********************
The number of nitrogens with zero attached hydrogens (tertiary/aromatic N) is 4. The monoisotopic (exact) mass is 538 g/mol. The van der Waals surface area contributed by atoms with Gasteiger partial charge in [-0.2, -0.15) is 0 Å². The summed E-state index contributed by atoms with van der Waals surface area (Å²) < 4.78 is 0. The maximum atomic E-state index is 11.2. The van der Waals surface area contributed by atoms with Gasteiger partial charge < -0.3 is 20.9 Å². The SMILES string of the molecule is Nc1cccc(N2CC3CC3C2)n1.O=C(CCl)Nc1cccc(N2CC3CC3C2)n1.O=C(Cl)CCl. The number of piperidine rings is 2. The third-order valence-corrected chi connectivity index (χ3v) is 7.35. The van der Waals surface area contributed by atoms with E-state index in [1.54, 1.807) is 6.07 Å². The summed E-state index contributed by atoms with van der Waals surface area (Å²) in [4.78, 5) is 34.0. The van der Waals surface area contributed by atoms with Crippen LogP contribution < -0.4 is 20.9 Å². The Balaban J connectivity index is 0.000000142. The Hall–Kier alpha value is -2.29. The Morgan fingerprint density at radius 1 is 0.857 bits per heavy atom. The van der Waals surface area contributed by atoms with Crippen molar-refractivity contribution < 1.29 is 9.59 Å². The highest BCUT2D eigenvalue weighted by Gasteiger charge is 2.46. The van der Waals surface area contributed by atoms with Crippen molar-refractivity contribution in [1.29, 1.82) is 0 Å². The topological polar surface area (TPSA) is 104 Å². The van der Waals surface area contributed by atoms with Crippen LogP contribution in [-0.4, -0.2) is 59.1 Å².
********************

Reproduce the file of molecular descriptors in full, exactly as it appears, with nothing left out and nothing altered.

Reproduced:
The number of nitrogens with zero attached hydrogens (tertiary/aromatic N) is 4. The monoisotopic (exact) mass is 538 g/mol. The van der Waals surface area contributed by atoms with Gasteiger partial charge in [-0.2, -0.15) is 0 Å². The summed E-state index contributed by atoms with van der Waals surface area (Å²) < 4.78 is 0. The maximum atomic E-state index is 11.2. The van der Waals surface area contributed by atoms with Gasteiger partial charge < -0.3 is 20.9 Å². The SMILES string of the molecule is Nc1cccc(N2CC3CC3C2)n1.O=C(CCl)Nc1cccc(N2CC3CC3C2)n1.O=C(Cl)CCl. The number of piperidine rings is 2. The third-order valence-corrected chi connectivity index (χ3v) is 7.35. The van der Waals surface area contributed by atoms with E-state index in [1.54, 1.807) is 6.07 Å². The summed E-state index contributed by atoms with van der Waals surface area (Å²) in [4.78, 5) is 34.0. The van der Waals surface area contributed by atoms with Crippen LogP contribution < -0.4 is 20.9 Å². The Balaban J connectivity index is 0.000000142. The Hall–Kier alpha value is -2.29. The Morgan fingerprint density at radius 1 is 0.857 bits per heavy atom. The van der Waals surface area contributed by atoms with Crippen molar-refractivity contribution < 1.29 is 9.59 Å². The highest BCUT2D eigenvalue weighted by Gasteiger charge is 2.46. The van der Waals surface area contributed by atoms with Crippen molar-refractivity contribution in [1.29, 1.82) is 0 Å². The topological polar surface area (TPSA) is 104 Å². The van der Waals surface area contributed by atoms with Crippen LogP contribution in [-0.4, -0.2) is 59.1 Å².